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Income Taxation and Household Size: Would French Family Splitting Make German Families Better Off?

Alexandre Baclet (), Fabien Dell () and Katharina Wrohlich ()
Additional contact information
Alexandre Baclet: INSEE
Fabien Dell: Paris School of Economics

No 1894, IZA Discussion Papers from Institute of Labor Economics (IZA)

Abstract: In this paper, we address the question whether family support via the income tax system is more generous in France than in Germany, as it is often claimed in the public debate. We use two micro-data sets and a micro-simulation model to compare effective average tax rates for different household types in France and Germany. Our analysis shows that the popular belief that French high income families with children face lower average tax rates than their German counterparts is true, however not due to the French Family splitting but rather to the different definitions of taxable incomes in both countries. Actually, low income families with less than three children even fare better in terms of tax relief in Germany than in France. The French system leads to lower average tax rates than the German one (over a large range of the income distribution) only for families with three children.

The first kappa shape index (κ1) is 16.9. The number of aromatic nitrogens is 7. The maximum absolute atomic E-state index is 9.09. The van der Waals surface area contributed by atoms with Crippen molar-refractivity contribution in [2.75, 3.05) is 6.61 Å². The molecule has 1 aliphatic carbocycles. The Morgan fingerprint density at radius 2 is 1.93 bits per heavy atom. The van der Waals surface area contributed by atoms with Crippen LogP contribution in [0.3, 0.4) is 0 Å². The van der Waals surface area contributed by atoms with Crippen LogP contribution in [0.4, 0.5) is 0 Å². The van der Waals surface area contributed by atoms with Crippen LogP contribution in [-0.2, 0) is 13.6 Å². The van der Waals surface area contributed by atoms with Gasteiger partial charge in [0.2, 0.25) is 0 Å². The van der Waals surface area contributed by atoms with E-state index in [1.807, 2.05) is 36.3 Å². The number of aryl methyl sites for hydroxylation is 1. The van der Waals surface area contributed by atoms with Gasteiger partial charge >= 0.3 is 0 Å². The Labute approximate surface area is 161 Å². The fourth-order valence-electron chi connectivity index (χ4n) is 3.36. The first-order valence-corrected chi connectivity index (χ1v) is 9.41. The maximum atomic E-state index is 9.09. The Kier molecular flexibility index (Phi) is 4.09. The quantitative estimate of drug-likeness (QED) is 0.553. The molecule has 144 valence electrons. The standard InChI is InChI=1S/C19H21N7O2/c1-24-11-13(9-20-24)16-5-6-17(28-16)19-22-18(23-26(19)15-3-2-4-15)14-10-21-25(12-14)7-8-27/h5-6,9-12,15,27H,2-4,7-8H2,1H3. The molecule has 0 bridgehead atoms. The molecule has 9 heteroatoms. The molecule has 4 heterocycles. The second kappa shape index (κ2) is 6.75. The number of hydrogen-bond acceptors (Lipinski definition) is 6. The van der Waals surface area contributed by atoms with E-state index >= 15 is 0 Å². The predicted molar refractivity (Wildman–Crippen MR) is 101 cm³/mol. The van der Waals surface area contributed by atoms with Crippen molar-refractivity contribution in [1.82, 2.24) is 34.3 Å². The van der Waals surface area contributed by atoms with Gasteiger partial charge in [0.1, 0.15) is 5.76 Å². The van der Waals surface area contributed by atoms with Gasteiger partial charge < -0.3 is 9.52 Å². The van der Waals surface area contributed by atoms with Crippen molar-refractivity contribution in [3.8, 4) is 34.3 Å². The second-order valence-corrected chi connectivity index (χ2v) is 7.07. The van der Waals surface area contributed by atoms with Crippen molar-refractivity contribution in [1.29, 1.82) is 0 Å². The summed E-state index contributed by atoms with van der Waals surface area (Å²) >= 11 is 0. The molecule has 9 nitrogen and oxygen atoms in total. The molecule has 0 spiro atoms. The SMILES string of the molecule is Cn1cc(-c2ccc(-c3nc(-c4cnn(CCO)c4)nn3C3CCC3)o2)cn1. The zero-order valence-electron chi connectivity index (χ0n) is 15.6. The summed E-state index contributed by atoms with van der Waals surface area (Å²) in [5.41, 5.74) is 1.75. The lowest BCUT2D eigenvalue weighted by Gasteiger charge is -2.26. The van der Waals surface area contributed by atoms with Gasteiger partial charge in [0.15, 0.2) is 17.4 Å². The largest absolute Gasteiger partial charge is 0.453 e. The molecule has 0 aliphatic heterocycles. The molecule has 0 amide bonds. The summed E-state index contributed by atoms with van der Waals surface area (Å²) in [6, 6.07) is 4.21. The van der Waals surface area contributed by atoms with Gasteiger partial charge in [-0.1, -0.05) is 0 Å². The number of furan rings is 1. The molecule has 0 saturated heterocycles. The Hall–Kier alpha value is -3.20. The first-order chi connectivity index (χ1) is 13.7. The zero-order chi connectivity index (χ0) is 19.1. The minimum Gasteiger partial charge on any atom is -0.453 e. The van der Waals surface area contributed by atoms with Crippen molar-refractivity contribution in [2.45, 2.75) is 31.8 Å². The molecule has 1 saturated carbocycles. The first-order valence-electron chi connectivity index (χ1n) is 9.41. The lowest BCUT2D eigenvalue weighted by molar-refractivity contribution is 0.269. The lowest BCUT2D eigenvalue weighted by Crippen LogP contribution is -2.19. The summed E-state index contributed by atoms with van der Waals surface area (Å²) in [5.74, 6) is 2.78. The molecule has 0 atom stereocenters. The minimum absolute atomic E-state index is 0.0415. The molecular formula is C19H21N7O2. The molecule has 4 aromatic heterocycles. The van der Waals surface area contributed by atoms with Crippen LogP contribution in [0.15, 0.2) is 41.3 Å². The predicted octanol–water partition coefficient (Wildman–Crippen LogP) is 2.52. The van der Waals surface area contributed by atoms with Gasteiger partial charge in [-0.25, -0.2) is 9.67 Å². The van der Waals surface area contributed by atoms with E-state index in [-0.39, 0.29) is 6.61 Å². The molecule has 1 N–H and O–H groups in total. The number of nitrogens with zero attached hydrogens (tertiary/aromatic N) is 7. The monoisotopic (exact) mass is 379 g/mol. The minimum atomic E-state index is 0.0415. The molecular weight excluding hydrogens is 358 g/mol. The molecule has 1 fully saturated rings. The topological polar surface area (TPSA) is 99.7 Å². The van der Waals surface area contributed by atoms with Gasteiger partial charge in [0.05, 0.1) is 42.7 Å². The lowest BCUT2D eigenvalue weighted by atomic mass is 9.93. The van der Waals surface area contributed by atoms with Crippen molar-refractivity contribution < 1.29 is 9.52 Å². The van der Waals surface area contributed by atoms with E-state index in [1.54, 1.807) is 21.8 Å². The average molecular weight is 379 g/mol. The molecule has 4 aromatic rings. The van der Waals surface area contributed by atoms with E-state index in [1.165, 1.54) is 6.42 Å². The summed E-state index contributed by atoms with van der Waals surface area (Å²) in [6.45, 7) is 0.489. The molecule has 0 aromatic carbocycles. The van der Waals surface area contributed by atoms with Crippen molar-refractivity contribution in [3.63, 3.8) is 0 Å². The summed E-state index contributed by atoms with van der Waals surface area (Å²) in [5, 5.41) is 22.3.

Keywords: income distribution; family; income taxation; France; Germany (search for similar items in EconPapers)
JEL-codes: D31 H24 J18 (search for similar items in EconPapers)
New Economics Papers: this item is included in nep-eec, nep-pbe and nep-pub
Date: 2005-12
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